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ImpactWater & Sanitation

The Asian Development Bank Made a Major Commitment to Water, Sanitation, and Hygiene

Pierre Prakash/ EU/ECHO
Why Global Citizens Should Care
Inadequate access to clean water and sanitation facilities impacts more than 4.5 billion people worldwide. The Asian Development Bank is showing leadership on the issue through its major commitment to improving water, sanitation and hygiene (WASH) in vulnerable communities across the Asia-Pacific region. Join us in taking action on this issue here.

The Asian Development Bank (ADB) made a major commitment to water, sanitation, and hygiene (WASH), an issue that impacts more than 4.5 billion people around the world, on Sept. 29 at the 2018 Global Citizen Festival in New York City's Central Park.

Thousands of Global Citizens gathered to make their voices heard on a number of issues — from gender equality to health — and to witness policymakers and leaders make commitments on the festival stage.

While an incident during the festival prevented the ADB from announcing its commitment on stage, it nonetheless made the largest financial commitment of the night, pledging to double its yearly budget for water supply and sanitation. Global Citizens took 6,400 actions calling for global leaders to expand their WASH efforts in the lead-up to the festival.

Even as the world makes progress toward the Global Goals, more dedicated WASH efforts are needed to save lives.

An estimated 842,000 people die every year as a result of inadequate water, sanitation, and hygiene — 280,000 of them caused by diarrhoea, the WHO estimates. Better water, sanitation, and hygiene systems could prevent the deaths of 361,000 children under the age of 5 annually.

ADB has shown remarkable leadership on WASH. Over the next three years, they will devote about $2 billion annually — $6.1 billion overall — to improving water, sanitation, and hygiene conditions for people across the Asia-Pacific region.

"We have a corporate strategy [that] highlights the importance of engaging with vulnerable and lower income countries, especially countries that are currently having a large percentage of the population still living in poverty," Fei Yu, deputy representative of North America for the Asian Development Bank, told Global Citizen.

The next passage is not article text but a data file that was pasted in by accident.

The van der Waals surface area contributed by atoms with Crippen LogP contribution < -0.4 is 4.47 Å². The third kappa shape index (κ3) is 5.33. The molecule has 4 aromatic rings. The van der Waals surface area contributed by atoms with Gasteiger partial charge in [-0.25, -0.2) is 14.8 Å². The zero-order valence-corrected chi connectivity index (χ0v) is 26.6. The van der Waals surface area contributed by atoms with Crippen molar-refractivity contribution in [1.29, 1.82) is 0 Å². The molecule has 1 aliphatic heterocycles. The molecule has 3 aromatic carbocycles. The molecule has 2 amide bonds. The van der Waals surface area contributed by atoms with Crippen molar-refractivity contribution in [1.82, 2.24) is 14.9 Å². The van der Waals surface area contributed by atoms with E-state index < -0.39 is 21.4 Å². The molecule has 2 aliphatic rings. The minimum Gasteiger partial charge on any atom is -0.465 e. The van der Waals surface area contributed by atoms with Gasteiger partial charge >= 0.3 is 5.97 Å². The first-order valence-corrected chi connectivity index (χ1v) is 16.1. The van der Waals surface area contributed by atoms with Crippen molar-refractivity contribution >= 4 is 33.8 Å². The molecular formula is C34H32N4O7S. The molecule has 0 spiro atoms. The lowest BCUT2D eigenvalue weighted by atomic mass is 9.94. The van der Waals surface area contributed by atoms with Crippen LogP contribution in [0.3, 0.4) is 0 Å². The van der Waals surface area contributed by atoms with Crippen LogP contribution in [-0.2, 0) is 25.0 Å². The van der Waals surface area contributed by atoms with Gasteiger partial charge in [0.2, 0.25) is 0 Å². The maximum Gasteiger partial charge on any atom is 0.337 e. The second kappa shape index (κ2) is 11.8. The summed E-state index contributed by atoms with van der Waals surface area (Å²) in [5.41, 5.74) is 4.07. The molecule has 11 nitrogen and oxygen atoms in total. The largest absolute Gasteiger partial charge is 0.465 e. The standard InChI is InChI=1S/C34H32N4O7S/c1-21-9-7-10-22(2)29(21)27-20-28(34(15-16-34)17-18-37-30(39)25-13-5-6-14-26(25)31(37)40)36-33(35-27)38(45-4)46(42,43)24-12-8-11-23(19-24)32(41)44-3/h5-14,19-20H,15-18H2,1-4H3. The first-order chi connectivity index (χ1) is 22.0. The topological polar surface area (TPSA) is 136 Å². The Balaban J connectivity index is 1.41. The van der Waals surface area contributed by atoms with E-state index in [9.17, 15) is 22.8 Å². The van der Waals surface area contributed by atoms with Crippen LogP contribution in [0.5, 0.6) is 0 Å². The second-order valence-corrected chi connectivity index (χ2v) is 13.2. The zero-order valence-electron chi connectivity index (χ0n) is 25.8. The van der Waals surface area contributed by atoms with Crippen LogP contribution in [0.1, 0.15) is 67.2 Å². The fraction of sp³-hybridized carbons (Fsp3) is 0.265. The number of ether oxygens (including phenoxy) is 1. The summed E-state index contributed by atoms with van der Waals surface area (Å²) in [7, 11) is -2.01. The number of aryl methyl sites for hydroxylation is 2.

Most recently, ADB approved an $130 million project to improve water and sanitation in Nepal.

Since 1990, the percentage of people with access to clean water, sanitation, and hygiene has significantly increased; however, 4.5 billion people still do not have access to safe sanitation facilities such as toilets or latrines, according to the World Health Organization. The United Nations has since set a sanitation goal to eliminate open defecation by 2025.

Poor sanitation poses a threat to public health as it is linked to the transmission of diseases like cholera, diarrhoea, dysentery, hepatitis A, and polio. While these diseases are treatable, for rural communities in developing countries with limited access to health-care and medical services, these diseases can be deadly. Lack of sanitation takes more lives every year than AIDS, malaria, and measles combined, according to the CDC.

Improving access to clean drinking water, hygiene, and sanitation is not only crucial for public health — it can also impact access to education and economic mobility. Girls' school attendance increases when separate sanitary facilities are made available, according to the World Health Organization (WHO). In countries where period taboos persist, separate sanitary facilities in addition to access to sanitary pads and menstrual hygiene education can help provide girls with a safe, clean, and dignified means of managing their periods.

Investment in WASH is key to ending extreme poverty and could spur economic growth both locally and at a global scale. For every $1 invested in sanitation $5.50 is generated through money saved in lowered health costs and fewer premature deaths and gained through increased productivity, according to study by the WHO in 2012.

"If you tackle the problem of water supply access — access to clean water and access to sanitation and hygiene — you also have public health impact and impact on poor people who could save the time they normally would use to gather water and use it for more productive uses which would enable them to become healthier and more productive," Yu told Global Citizen.

While the ADB's commitment at the Global Citizen Festival is targeted to be implemented by 2020, the organization will continue to incorporate investments in WASH into their Strategy 2030 plan, which prioritizes investment in health equity, gender equality, and water security in order to boost development in the Asia-Pacific region.

Since 2006, ADB has invested $12.8 million in water supply and sanitation, which is expected to benefit 299 million people.

As ADB continues to achieve major strides in WASH, they hope to collaborate with as many partners as possible such as the Water Supply and Sanitation Collaborative Council (WSSCC) — a UN organization dedicated sanitation and hygiene behavior change and takes a community-based approach to improving hygiene practices, especially for the most poor and marginalized, such as girls and women, rural communities, and people living with disabilities.

Together, global leaders and citizens can ensure everyone has access to clean water, sanitation, and hygiene, and take monumental steps toward ending extreme poverty around the world.